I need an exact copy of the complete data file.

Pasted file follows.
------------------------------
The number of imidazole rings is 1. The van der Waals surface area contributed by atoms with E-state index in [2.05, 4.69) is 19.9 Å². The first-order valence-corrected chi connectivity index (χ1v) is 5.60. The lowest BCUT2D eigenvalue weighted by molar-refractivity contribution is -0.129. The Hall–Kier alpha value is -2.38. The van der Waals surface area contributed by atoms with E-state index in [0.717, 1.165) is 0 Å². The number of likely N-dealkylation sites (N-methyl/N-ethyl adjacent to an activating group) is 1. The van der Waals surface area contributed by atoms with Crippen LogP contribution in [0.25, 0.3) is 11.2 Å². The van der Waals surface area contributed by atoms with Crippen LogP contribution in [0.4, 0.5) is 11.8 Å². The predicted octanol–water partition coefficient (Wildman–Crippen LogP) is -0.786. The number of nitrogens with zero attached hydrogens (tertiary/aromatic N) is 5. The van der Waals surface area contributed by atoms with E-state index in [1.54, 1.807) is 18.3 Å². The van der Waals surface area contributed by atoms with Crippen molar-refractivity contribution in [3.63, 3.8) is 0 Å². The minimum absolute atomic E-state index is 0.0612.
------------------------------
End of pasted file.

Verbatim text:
The number of imidazole rings is 1. The van der Waals surface area contributed by atoms with E-state index in [2.05, 4.69) is 19.9 Å². The first-order valence-corrected chi connectivity index (χ1v) is 5.60. The lowest BCUT2D eigenvalue weighted by molar-refractivity contribution is -0.129. The Hall–Kier alpha value is -2.38. The van der Waals surface area contributed by atoms with E-state index in [0.717, 1.165) is 0 Å². The number of likely N-dealkylation sites (N-methyl/N-ethyl adjacent to an activating group) is 1. The van der Waals surface area contributed by atoms with Crippen LogP contribution in [0.25, 0.3) is 11.2 Å². The van der Waals surface area contributed by atoms with Crippen LogP contribution in [0.4, 0.5) is 11.8 Å². The predicted octanol–water partition coefficient (Wildman–Crippen LogP) is -0.786. The number of nitrogens with zero attached hydrogens (tertiary/aromatic N) is 5. The van der Waals surface area contributed by atoms with E-state index in [1.54, 1.807) is 18.3 Å². The van der Waals surface area contributed by atoms with Crippen molar-refractivity contribution in [3.63, 3.8) is 0 Å². The minimum absolute atomic E-state index is 0.0612.